Welcome back to Off the Marquee, La La Lista’s monthly film column. Last time around, we showed a bit of cautious optimism about the return of cinema to Buenos Aires, with film theaters opening back up and implementing all manner of safety regulations to curb the spread of Covid. It seemed too good to be true. It turned out to be exactly that.
In the last week, new cases of Covid-19 have reached an all-time high in Argentina. We’re looking at peaks that far surpass the last time new cases peaked, back in October. Yesterday the Argentine government announced a number of restrictions aimed to contain the spread of the virus as the vaccination program continues its painfully slow trudge. Live music is essentially dead for the time being, and film theaters are sure to follow. It’s a bummer. But it’s the situation we’re in.
To keep this from being a relentless downer, let’s take refuge in the magic of cinema. The kind of cinema that continues to be safely accessible to us. The kind of cinema we can watch from the comfort of our homes. For this month’s Off the Marquee, we’re picking out five documentary films that tell the story of important figures in Argentine history. These films are all currently available for streaming on the Cine.Ar platform — most of them for free. And the ones that aren’t free cost 30 pesos. So basically free as well.
Let’s get streaming.
Daiana Rosenfeld’s Juana is a poignant portrait of Juana Rouco Buela, a seminal figure in early anarcho-feminism who sought to liberate women from an oppressive economic system, as well as the shackles of patriarchy. A struggle that continues to feel all too relevant, regardless of what has changed since. The film’s impressionistic poeticism elevates it from the standard biographical-documentary fare, instead making the viewer feel the sheer power, and the crushing emotional weight, of her cause.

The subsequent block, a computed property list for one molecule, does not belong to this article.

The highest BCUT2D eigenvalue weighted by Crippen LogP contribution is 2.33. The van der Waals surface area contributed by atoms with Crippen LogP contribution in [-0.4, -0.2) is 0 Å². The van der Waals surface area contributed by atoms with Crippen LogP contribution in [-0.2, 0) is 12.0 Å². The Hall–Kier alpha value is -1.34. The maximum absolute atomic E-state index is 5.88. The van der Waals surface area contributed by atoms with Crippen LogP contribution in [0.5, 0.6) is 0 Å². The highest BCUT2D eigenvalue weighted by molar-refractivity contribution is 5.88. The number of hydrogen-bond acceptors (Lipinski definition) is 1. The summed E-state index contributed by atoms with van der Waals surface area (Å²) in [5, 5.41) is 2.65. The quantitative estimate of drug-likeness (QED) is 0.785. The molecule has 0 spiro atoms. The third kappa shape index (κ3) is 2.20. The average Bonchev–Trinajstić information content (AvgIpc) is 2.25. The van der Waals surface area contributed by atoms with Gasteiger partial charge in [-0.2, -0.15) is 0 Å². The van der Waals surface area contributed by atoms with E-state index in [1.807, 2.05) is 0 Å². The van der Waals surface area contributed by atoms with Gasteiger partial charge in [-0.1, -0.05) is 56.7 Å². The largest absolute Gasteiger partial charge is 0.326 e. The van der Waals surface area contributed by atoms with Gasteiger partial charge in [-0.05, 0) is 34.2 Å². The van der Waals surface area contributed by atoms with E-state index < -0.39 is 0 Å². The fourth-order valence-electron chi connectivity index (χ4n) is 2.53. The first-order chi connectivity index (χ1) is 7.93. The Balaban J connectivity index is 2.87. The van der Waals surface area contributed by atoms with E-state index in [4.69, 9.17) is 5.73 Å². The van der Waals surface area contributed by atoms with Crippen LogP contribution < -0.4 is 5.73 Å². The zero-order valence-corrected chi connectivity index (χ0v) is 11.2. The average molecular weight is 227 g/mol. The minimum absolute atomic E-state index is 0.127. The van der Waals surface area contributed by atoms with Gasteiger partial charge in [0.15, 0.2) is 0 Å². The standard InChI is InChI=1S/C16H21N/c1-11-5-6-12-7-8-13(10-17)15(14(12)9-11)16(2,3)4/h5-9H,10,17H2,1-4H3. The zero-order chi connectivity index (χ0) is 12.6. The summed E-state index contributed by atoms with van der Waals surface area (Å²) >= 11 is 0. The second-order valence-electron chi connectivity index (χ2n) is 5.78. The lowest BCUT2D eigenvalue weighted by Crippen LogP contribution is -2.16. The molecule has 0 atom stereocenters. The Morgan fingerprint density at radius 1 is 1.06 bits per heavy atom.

Soy Lo Que Quise Ser
Jose Martinez Suarez was an Argentine filmmaker instrumental in shaping and promoting the country’s film industry. He was a relentless champion of the cause, mentoring several young filmmakers who went on to accomplish greatness. For many years, he was also the director of the Mar del Plata Film Festival, one of the most respected film festivals in all of Latin America. This touching documentary by the filmmaking duo of Mariana Scarone and Betina Casanova tells the story of an avid film lover; a man who was truly, in his own words, made of cinema.
This was one of our picks for Women’s History Month, and it bears repeating here. Mujer Nómade is a biographical documentary directed by Martín Farina which uses the life of famed Argentine epistemologist and essayist Esther Díaz to explore concepts such as the role of sexuality and pleasure within a patriachal society and the value in subverting the hegemony of desire.
Un Hombre Alado
Whether you’re a fan of Gustavo Cerati’s work or not, the scope of his influence on Argentine music history is absolutely undeniable. This colorful, lovingly assembled documentary by Colombian filmmaker Felipe Restrepo shines a light on Cerati’s history, interviewing various people he worked with over the years. But this isn’t just a biography; the film also attempts to understand how his mind worked, and the mechanisms of his creative process. For fans of Cerati, of Soda Stereo, or music in general.
El Puto Inolvidable
Carlos Jáuregui is a name more people should know about. He was an Argentinian LGBT rights activist, a tremendously important figure in the 1980s who founded La Comunidad Homosexual Argentina in 1984 and the first Buenos Aires Pride March. His legal work had a tremendous effect on shaping legislation and bringing the country closer to tolerance and understanding of the LGBT community, at a time when they were openly demonized by the political and media spheres. Lucas Santa Ana’s documentary El Puto Inolvidable was made to keep his name from slipping into obscurity, and remind us that we still have a long ways to go.